that was being logged to the INDI driver page as *the* output.
It turns out that the command actually being sent to the controller
was formatted incorrectly, which I discovered as I rolled up my
sleeves to do a lot more work...it was actually just a couple of
lines to change.
Then the great news is: the problem is fixed! (I sincerely hope).
It only remains for an expert such as yourself to try the attached
code, and let me know the results.
Now I will have to send my apologies to Andras Dan at GTD!
Very very grateful for your consistent input, and most thorough
There is just one small problem with the driver that I encountered: after the :Sr and :Sd commands,
and before the RA/Decl. are given, there should be a space. My old Pulsar controller needs it to properly
process the command. Furthermore, no more '-1 bug' for me either.
An alternative for your code which does not require hard-coding of the position of the + or - sign and allows
the format string to be a constant is:
bool setObjectDEC(const int fd, const double dec)
int d, m, s;
getSexComponents(dec, &d, &m, &s);
snprintf(full_cmd, sizeof(full_cmd), "#:Sd %c%02d:%02d:%02d#",( dec < 0.0 ? '-' : '+' ), abs(d), m, s);
return (confirmed(fd, full_cmd, response) && response == '1');
When I think about this, it seems that the bug is actually in the function getSexComponents().
It does not (or no longer?) return a signed zero value in the argument 'd'.
A quick 'grep' for it shows this function is used in many drivers. Maybe something to report to Yasem?
Yes, good call! Less work to do at run-time, and more compact.
Those changes are copy/pasted into the attached version, along
with the spaces, which I removed only because I was looking at
the Meade documentation. The spaces seem to work just as well
for my more recent firmware version.
I will attempt to pass on the information related to getSexComponents()
you describe to Jasem, but (based on ancient memory) I also wonder
if getSexComponents() is as it is because support for a signed zero
(also sometimes called "dirty zero") has varied between compilers and
compiler versions. Maybe that's just not a factor any more, and things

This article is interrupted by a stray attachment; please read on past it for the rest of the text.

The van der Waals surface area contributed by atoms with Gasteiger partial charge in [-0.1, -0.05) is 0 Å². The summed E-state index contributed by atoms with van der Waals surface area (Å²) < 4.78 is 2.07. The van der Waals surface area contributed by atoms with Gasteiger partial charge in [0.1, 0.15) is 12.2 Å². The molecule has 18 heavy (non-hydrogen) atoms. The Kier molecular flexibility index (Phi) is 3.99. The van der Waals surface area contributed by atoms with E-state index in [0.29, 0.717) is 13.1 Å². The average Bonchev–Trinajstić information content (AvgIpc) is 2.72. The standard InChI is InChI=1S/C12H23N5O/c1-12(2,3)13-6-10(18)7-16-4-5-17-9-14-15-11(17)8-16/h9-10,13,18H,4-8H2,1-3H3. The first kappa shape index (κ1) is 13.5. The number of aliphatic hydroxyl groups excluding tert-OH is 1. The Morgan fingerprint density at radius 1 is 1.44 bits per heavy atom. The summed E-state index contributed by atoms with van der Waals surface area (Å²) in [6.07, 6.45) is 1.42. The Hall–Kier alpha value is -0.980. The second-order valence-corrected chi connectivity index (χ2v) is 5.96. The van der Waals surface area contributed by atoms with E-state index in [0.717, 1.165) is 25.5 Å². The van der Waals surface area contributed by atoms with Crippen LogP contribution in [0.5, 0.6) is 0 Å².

have become standardized -- I don't really know. At least what we
have in the driver seems relatively "bullet proof" (which is why I used
There were two or three things I had hoped to add (e.g., UMode
Speed Limit, Pole Crossing direction, etc.), but Andras at GTD said
that, since the project is an old one, more information may not be
forthcoming from the developer. He did volunteer to post the
Delphi-based source to the Pulsar Commander, though, which
may have more information in it.
So, do you think we have a "release candidate" here, or would it be
better to wait for the Delphi source, in order to add the two or three
items, if they happen to be there? That may take a while, and those
features could be added later in another release, since what we have
at this point in version 1.2 seems like a valuable upgrade for other
It would be useful if the solution for the sign problem in the driver could be moved to the getSexComponents() function.
This requires changes in many drivers but a this would be required anyways to fix this problem.
I think the driver is good enough to be released .
Next to adding a few more commands, a bit of code cleanup would be good as well. E.g., it would be better to get all
code involving the mutex localized by introducing a function sendOnly(). The low level send and receive functions could
then be hidden in a private scope. At the time, the serial port code of the standard LX200 driver didn't work well. It may be
worth to check whether this is still the case. If not, we could use the generic routines which saves some lines of code.